Porter’s Generic Strategies

Three strategies to achieve above-average performance: cost leadership, differentiation, and focus

Porter's Generic Strategies

(Source: Flickr)

In order to understand Porter’s Generic Strategies, it is helpful to take a step back and examine the two things which determine a firm’s profitability in the long run.

The first is industry attractiveness, which is determined in any industry by the five competitive forces: the threat of entry by new competitors, the threat of substitutes, the bargaining power of buyers, the bargaining power of suppliers, and the rivalry among existing firms.

Five Forces

Figure 1: Porter’s Five Competitive Forces that Determine Industry Profitability

It is the collective strength of these five forces that determine whether firms in an industry will be able to earn attractive rates of return. In industries where the five forces are favourable, such as the soft drink industry, many competitors have earned attractive returns for many decades. However, where one or more of the forces exerts strong pressure on industry profitability, such as in the airline industry, few firms ever do well for very long.

Understanding industry structure, as determined by the five forces, will inform a firm’s decision to enter or exit an industry, and will also be a key consideration for industry leaders who have the ability to mould industry structure for better or for worse. For example, Coca-Cola is a leader in the soft drink industry and could, if it wanted to, encourage the production and sale of generic unbranded soft drinks. Even if this would increase Coca-Cola’s profits in the short run, it would also threaten the industry structure. Generic cola may increase the price sensitivity of buyers, lead to aggressive price competition, and lower barriers to entry by enabling new competitors to enter the market without a large advertising budget.

In addition to industry attractiveness, the second thing which determines a firm’s profitability in the long run (and this is where Porter’s Generic Strategies comes in) is a firm’s relative position within the industry. That is, can a firm position itself to achieve above average performance within its industry? Or put differently, is it possible for a firm to establish and maintain a competitive advantage?

In his 1985 book Competitive Advantage, Michael Porter explains that there are two basic sources of competitive advantage that a firm can possess: cost leadership and differentiation. A firm can also narrow the scope of its activities to compete in niche segments of the market, and so there are three generic strategies that a firm can adopt to achieve above-average performance: cost leadership, differentiation, and focus.

Porter's Generic Strategies

Figure 2: Three Generic Strategies

Porter’s generic strategies are based on the idea that in order to achieve a competitive advantage a firm needs to make hard choices. Trying to be all things to all people will put a firm on the fast track to mediocrity, and so a firm needs to decide what kind of competitive advantage to pursue and which market segments it should target.

Cost Leadership

As the name suggests, a firm that pursues cost leadership aims to be the low cost producer in its industry. While the strategy involves a primary focus on cost reduction, the cost leader will still need to produce comparable products in order to maintain prices. If a firm can sustain cost leadership while at the same time charging prices at or near the industry average, then this strategy can allow a firm to achieve above average performance.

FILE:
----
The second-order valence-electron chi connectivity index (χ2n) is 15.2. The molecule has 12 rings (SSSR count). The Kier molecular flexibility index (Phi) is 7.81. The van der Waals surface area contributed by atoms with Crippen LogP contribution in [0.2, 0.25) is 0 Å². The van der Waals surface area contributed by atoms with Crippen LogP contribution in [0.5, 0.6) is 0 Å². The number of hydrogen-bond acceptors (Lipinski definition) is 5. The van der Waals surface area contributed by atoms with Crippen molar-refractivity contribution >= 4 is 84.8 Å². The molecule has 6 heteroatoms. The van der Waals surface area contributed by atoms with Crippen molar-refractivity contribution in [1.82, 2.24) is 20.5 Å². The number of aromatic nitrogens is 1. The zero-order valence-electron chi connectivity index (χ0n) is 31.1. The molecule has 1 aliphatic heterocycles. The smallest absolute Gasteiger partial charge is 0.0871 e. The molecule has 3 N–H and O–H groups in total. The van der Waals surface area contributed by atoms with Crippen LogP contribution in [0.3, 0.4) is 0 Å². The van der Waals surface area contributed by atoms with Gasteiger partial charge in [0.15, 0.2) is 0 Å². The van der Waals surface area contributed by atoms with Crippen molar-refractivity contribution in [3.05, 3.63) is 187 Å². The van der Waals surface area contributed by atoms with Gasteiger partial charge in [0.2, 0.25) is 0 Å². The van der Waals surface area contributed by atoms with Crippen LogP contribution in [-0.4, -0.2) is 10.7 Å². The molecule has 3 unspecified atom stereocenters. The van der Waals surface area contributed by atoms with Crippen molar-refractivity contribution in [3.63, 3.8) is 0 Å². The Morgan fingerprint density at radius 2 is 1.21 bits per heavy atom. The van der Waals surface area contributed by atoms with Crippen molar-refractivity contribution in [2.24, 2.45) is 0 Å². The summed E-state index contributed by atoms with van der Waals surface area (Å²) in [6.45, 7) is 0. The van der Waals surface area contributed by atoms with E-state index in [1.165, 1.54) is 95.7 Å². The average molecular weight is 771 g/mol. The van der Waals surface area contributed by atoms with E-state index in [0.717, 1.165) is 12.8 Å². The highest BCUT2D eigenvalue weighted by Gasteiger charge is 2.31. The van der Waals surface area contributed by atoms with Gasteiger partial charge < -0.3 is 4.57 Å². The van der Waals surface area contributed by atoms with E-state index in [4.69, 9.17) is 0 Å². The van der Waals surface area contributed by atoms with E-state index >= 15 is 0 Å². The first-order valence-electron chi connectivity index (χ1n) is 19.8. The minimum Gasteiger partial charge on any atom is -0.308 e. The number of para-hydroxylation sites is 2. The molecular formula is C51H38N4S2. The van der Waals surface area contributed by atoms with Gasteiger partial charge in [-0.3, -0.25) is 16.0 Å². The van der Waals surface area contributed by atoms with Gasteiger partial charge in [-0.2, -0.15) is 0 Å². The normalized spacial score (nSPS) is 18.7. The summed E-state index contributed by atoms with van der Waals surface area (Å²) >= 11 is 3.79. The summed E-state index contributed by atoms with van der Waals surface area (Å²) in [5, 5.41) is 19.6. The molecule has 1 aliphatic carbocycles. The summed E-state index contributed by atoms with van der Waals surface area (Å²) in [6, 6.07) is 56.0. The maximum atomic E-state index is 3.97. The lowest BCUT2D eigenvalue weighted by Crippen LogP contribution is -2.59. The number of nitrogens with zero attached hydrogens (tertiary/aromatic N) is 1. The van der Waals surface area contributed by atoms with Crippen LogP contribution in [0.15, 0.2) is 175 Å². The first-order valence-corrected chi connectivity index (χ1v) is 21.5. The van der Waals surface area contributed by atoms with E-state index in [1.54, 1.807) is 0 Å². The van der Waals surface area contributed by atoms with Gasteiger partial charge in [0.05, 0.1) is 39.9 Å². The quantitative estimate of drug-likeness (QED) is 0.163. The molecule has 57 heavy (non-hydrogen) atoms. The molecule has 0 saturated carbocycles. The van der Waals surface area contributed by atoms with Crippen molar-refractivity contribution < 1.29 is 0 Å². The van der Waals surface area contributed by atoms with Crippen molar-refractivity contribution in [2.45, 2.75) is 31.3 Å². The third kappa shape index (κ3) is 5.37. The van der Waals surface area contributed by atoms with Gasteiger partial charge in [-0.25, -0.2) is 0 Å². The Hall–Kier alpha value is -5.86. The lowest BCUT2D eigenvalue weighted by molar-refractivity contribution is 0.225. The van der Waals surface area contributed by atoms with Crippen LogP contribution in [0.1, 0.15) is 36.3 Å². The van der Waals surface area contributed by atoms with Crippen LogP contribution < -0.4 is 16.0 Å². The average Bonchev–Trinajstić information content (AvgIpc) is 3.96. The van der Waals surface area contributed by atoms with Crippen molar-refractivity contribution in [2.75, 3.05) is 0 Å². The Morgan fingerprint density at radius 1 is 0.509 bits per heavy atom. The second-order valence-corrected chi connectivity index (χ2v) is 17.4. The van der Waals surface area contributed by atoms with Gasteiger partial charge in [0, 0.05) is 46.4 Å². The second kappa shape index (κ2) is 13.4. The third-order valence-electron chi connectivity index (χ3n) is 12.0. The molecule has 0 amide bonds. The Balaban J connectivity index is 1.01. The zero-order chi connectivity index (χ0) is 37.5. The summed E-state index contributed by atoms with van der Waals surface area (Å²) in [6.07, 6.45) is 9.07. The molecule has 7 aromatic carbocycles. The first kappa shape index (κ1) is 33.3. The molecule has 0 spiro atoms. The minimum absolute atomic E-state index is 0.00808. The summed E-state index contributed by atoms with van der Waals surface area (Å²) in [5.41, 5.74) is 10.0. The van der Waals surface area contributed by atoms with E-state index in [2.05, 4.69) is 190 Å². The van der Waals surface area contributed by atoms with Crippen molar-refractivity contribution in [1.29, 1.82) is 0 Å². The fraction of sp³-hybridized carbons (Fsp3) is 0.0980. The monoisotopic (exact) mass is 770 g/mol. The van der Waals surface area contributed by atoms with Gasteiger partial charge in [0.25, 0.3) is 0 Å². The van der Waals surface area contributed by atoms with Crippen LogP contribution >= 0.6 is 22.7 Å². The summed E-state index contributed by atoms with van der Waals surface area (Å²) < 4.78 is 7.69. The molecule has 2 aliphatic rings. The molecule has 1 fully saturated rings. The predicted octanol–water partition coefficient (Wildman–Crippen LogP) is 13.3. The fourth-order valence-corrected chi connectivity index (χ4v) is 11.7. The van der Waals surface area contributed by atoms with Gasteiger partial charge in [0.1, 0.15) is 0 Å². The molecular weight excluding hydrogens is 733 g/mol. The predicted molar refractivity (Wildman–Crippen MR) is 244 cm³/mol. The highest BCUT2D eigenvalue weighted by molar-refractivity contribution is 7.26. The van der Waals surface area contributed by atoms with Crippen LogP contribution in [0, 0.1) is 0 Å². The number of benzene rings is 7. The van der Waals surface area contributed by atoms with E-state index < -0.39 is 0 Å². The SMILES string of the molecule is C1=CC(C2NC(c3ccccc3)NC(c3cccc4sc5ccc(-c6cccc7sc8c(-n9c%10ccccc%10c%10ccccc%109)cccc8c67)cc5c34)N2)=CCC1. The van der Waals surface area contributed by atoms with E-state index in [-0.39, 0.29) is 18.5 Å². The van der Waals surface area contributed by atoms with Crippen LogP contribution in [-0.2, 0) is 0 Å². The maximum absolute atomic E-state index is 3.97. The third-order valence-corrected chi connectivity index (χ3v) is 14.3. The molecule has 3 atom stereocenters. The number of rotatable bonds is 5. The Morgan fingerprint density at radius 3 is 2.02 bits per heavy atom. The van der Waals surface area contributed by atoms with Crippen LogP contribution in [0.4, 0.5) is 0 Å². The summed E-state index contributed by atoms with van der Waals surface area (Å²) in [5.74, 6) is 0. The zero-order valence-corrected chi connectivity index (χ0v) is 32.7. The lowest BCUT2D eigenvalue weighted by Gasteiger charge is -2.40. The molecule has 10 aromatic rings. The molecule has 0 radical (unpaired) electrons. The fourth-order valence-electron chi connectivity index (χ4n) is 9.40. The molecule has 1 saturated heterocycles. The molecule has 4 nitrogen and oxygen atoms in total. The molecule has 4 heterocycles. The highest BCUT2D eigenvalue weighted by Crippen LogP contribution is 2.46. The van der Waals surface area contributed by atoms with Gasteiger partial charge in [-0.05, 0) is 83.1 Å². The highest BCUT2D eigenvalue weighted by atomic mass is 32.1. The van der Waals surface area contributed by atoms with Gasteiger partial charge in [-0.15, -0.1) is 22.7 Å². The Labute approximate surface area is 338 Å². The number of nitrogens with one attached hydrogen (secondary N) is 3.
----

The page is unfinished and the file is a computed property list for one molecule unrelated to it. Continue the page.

One danger of the cost leadership strategy is that if there is more than one aspiring cost leader then this can lead to intense competitive rivalry and ultimately destroy industry profitability. If a firm wants to be the cost leader, then its best bet is to get in first in order to deter the competition.

Differentiation

Differentiation is a strategy in which a firm sets out to provide unique value to buyers. This may be achieved in various ways including producing products with unique features, serving buyers through new or different distribution channels, or by creating perceived differences in the buyer’s mind through clever marketing.

If a firm is able to charge a price premium that exceeds the cost of sustaining its uniqueness, then the firm will be able to achieve above average returns. While the strategy involves a primary focus on “being different” the differentiator still needs to manage costs, and will want to reduce costs in any area that does not contribute to differentiation.

Focus

The focus strategy involves narrowing the scope of competition in order to serve certain niche segments within the overall market. By serving these target segments well, the focuser may be able to achieve a competitive advantage in its niche even though it does not enjoy a competitive advantage in the market overall.

Stuck in the Middle

So there you have it, three generic strategies for achieving above average performance: cost leadership, differentiation and focus.

Be warned though, a firm that dabbles in each of these strategies while failing to successfully pursue any of them faces the risk of becoming “stuck in the middle” and being perpetually outperformed by the cost leader, the differentiators and the focusers.

[For more information on consulting concepts and frameworks, please download “The Little Blue Consulting Handbook“.]

Google Bites Off More Than It Can Chew

12.50pm AUGUST 1st and I was trying to make plans for lunch (priority #1).  No problem, I’ll just check my gmail account and use Google Maps to find the address.